It was nearly midnight here in Australia when a sneaky asteroid flew really close past our planet on the evening of 9 January.
The space rock zoomed by at only half the distance between us and the Moon—that’s roughly 192 thousand kilometres.
The asteroid, called 2017 AG13, is on the small side as far as space rocks go, measuring somewhere between 11-34 metres. Astronomers at Catalina Sky Survey first detected it just two days before the fly-by, and their initial observations show the asteroid has a more elliptical orbit than our planet. This means that in its course around the sun, it crosses the orbits of both Venus and Earth.
The good news is that an asteroid this size wouldn’t have obliterated us if it had crashed into our atmosphere. But it could have wreaked some havoc.
For comparison, the 2013 surprise bolide that streaked across the sky in Chelyabinsk was some 20 metres across. As it exploded, the shockwave produced significant ground damage, and more than a 1000 people sought treatment for various injuries, mostly lacerations from shattered window glass.
When a meteor struck near Chelyabinsk, Russia in 2013, the shockwave from the impact rocked the city.
Surprise asteroid fly-bys aren’t as rare as you think.
“It's remarkably frequent,” says Associate Professor Jonti Horner, astronomy expert at the University of Southern Queensland.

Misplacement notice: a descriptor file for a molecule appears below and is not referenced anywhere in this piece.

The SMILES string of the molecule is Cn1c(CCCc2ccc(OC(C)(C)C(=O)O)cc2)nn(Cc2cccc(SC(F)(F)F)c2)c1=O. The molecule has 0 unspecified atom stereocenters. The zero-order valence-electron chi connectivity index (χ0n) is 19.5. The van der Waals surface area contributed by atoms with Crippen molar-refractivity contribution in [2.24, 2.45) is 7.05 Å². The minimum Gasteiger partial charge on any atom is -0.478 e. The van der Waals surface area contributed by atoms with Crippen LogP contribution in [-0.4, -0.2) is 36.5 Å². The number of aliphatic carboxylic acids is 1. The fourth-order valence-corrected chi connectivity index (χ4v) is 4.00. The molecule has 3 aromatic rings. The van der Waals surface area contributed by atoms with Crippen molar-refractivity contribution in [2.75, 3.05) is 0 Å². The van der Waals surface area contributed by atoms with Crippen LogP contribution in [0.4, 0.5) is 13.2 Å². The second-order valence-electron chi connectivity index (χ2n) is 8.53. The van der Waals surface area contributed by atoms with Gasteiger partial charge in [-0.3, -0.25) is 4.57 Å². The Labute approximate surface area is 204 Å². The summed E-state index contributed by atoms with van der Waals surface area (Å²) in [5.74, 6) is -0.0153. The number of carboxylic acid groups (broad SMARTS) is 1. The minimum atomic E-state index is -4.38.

“We didn't see [the Chelyabinsk meteorite] at all, because it came out from the direction of the Sun, so it came out of the daylight sky. Part of the problem is that we see these things only by the light that they reflect—they're not self-luminous.”
According to Horner, it would be a real “stroke of luck” to spot an asteroid like AG13 before it had moved close enough, just because it’s so small and doesn’t glow, either.
“We're pushing the limits of technology to find these faint, moving objects against the background stars,” says Horner.
Once astronomers have spotted one of these asteroids, they can keep tabs on them, building a database of the things near our planet, especially the ones that could cross our orbit.
“We have greater capacity than ever before to monitor asteroids that have close approaches,” says Neil deGrasse Tyson in the February issue of National Geographic magazine. “For me the danger zone is, are you coming closer to Earth than the orbit of the moon?”
An asteroid can be on a collision course with Earth at any given time. But what was our closest encounter to date?
What he is referring to are ‘potentially hazardous asteroids’, a subclass of all the space rocks scattered around our solar system that could come in close enough to do some serious damage. Still, even most of those are likely to be harmless, says Horner.
“Even if this were to hit the Earth, the likelihood is that the airburst of the explosion would be so distant from any area of human habitation, that it wouldn't really pose a risk,” he says. “We'd have to be really unlucky for it to hit Sydney or Brisbane."
"The really scary things would be those that are a kilometre or so across, since they could do a lot more damage, but there are fewer of them."
Lastly, it’s good to remember that space rocks aren’t all dangerous—in fact, they can be a fascinating source of knowledge. In Australia we have the Desert Fireball Network, a project dedicated to understanding our solar system by studying meteorites. Just last year, researchers from Perth used it to track down a meteorite older than our own planet.
Header image: An artist’s impression of an asteroid near Earth. SHUTTERSTOCK ILLUSTRATION, IMAGE ELEMENTS BY NASA/JPL